In easy terms, ideal temps are between 18 and 20 ºc and if your water temps are anywhere near 25 -30ºc then the oxygen levels can be as much as half of the desired levels. In easy terms, ideal temps are between 18 and 20 ºc and if your water temps are anywhere near 25 -30ºc then the oxygen levels can be as much as half of the desired levels.
BUT As a direct result of the water temperature being at higher temps the plants will need more oxygen at the roots so the problem is almost squared and there is 25-40 % less oxygen in the solution and the plants will need double the amount than normal. In real terms the effect is that the oxygen level in the solution is only at 25 % of the desired levels and you can chuck as much light or feeds at them as you like but if they are only running at 25% of the required dissolved oxygen levels then this is hardly conducive to happy healthy growth is it?
So of course the real solution to high water temperatures in a hydroponic reservoir is a water chiller. We tried inserting bottles of ice water into the res tank but despite dedicating a small chest freezer to the production of ice, found it almost impossible to sufficiently and consistently cool our water (warmed by hot sunshine on the pipes outside). Its yet another expensive piece of kit to add to the grow room, but if you are growing hydroponically in an environment where water temperature rises either due to external environment (like ours) or internal environment (the tank is warmed by heat thrown out by your HPS), then a water chiller IS be the only solution. This great chiller features:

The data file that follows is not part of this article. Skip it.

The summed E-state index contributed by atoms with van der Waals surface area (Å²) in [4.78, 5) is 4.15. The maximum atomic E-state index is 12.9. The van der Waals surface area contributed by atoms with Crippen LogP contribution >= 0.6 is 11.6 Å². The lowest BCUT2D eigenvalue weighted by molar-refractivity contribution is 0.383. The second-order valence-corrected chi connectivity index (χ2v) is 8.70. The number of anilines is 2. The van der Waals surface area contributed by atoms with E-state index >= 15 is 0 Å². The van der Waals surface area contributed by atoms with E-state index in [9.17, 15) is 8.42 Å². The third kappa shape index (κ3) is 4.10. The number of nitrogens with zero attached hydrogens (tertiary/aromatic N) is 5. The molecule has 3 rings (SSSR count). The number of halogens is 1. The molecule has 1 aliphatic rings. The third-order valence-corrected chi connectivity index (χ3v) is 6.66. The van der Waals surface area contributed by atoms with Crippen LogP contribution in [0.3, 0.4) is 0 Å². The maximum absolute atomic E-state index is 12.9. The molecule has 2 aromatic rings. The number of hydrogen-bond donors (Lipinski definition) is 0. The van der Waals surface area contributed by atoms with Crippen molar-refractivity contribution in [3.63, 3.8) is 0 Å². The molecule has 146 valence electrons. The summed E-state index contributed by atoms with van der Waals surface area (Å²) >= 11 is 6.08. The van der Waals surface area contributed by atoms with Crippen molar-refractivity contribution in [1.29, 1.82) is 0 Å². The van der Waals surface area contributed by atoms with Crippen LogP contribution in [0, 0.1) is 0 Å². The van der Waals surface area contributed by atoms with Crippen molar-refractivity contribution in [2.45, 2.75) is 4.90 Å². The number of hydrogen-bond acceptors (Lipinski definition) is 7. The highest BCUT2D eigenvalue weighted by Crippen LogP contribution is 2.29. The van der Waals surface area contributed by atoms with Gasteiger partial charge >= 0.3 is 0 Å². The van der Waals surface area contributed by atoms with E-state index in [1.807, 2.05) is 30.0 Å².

And of course if the problem is that your water temps are too low, then its worth investing in a water heater to maintain a healthy temperature:
An electronic timer is especially necessary if you are growing a variety of different plants. Although you can follow the general guidelines above and have success, some plants do much better with longer or shorter periods of “daylight.” If you have a mix of these in your garden, you will need to figure out a custom schedule. An electric timer allows you to take care of this hassle-free and change it according to your needs as your garden evolves.